details of this information were not able to be released to the media, on 
the very day that people would have been able to make a more informed 
choice. The information came out, from memory, on Friday but was not able 
to be put into print because of the ban on electoral material in 
newspapers that was in place then, which this bill seeks to change.

Ms Archer - Which we are reforming.

Dr WOODRUFF - That is right, Ms Archer, but if that had been in place then, 
Tasmanians would have found out the details about this, so we strongly 
support this amendment. It is a very important one.

Getting back to why we should care about political donations, it is not 
just about the detail of the Liberals' policy to weaken firearms laws that 
was concerning and relevant to today, the other part of it is the constant 
pressure of lobby groups to get politicians to change their position on 
something which is obviously so stinky from an electoral point of view. 
This was a secretive approach but it is also a matter of record that the 
firearms lobby is incredibly well funded. They have deep pockets and I 
have noticed, as has every other politician who has stood up against the 
tide to weaken gun laws, that you get trolled by tens of thousands of 
people, almost all American, so they put a lot of money and effort into 
focusing on politicians and people in positions of influence to get them 
to change their position. It is the case that in 2015-16 the federal 
Liberal Party received $22 500 from the Shooting Industry Foundation of 
Australia. That is concerning. We need to have reforms that make that 
not possible. In a situation where we have strong community concern about 
the weakening of gun laws, we need to make sure those toxic lobby groups 
do not have access, day in and day out, to the offices of politicians in 
federal or state parliaments.

Mr Deputy Speaker, there was a commitment made by the Liberals about the 
firearms policy and that information could have come out on the election 
day last year had this bill been law at the time, but it is also something 
the Labor Party is up to its neck in as well. The Labor Party 
unfortunately had a very similar but certainly not identical policy to the 
Liberals. I want to speak to something Dr Broad said. He put out a media 
release earlier in the week talking about the Greens' 'false claim' that 
Labor had received a copy of the Liberals' proposed firearms policy in the 
lead-up to the state election. 'I can categorically deny this desperate 
and untrue claim by Cassy O'Connor', Dr Broad said. 'Tasmanians can be 
sure this did not happen and I call on Ms O'Connor to check her facts 
before perpetuating claims which are unsubstantiated'.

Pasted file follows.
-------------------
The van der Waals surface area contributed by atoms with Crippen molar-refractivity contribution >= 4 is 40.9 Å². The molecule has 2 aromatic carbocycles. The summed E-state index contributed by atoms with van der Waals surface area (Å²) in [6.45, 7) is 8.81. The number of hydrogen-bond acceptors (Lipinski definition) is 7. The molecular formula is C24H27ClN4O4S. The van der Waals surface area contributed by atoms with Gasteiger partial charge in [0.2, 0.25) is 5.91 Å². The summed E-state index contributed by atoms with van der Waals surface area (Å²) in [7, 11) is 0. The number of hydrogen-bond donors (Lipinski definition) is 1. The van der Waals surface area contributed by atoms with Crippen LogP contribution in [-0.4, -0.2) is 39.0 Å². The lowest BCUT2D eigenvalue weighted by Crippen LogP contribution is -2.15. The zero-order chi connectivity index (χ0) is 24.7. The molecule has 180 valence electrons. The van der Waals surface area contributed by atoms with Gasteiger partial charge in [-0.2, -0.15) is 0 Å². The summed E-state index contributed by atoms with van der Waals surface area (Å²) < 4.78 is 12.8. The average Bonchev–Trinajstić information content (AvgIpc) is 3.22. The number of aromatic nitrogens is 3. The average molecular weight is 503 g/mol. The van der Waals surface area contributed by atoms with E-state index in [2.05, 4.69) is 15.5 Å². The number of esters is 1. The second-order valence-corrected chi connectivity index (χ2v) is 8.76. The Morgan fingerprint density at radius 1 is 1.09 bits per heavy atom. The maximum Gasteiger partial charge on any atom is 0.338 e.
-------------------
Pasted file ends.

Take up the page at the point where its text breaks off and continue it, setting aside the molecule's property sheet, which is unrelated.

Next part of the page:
It is disappointing that a member of the firearms committee is 
contradicting the truthfulness of the evidence that was presented at that 
committee because it is on the public record and Hansard will confirm that 
a person who provided evidence to the committee, Mr John Jones, said, 'I 
also made the Labor Party aware of it three weeks prior to that date', and 
that date was the day before the election last year. 'And as a matter of 
interest', he goes on to say, 'I said to them, do you realise' - and I 
will not mention who - 'the Liberal Party have this document and it was 
freely available? I am surprised you weren't in possession of it. There 
was no secrecy.'

I want to put to bed this idea that Ms O'Connor has been making up 
anything about the Labor Party having information about the Liberals' 
policy well before the election and had been provided briefings by people 
who were supportive of that.

Ms Haddad - We didn't have the Liberals' policy before the election.

Dr WOODRUFF - Not according to the evidence of the committee. I encourage 
the Leader of the Opposition, Ms White, to do so if she wants to appear 
before the committee and dispute the truth of somebody else's evidence. 
She is free to do so. As it stands, on the record, the evidence stated 
that the Labor Party had the information about the Liberal's policy to 
weaken gun laws three weeks beforehand. They brought a similar, watered-
down policy to the election themselves. This is why we need to be careful 
about our donations. This is why we need to be careful about where the 
money flows. We need to be clear about having the information available 
on the day people are voting. 

I strongly support this change and the bill before us today. It is 
disappointing this is all we have in this bill today. It is unbelievable 
we need to spend more time waiting to receive more details about what 
people think need to happen in electoral donations reform. There are a 
number of things that need to happen immediately, that is, real-time 
disclosure, a cap on the total number of donations, a cap on the total 
amount spent on elections and the public funding of elections. I look 
forward to continuing to argue, with Ms O'Connor, for those things to 
happen.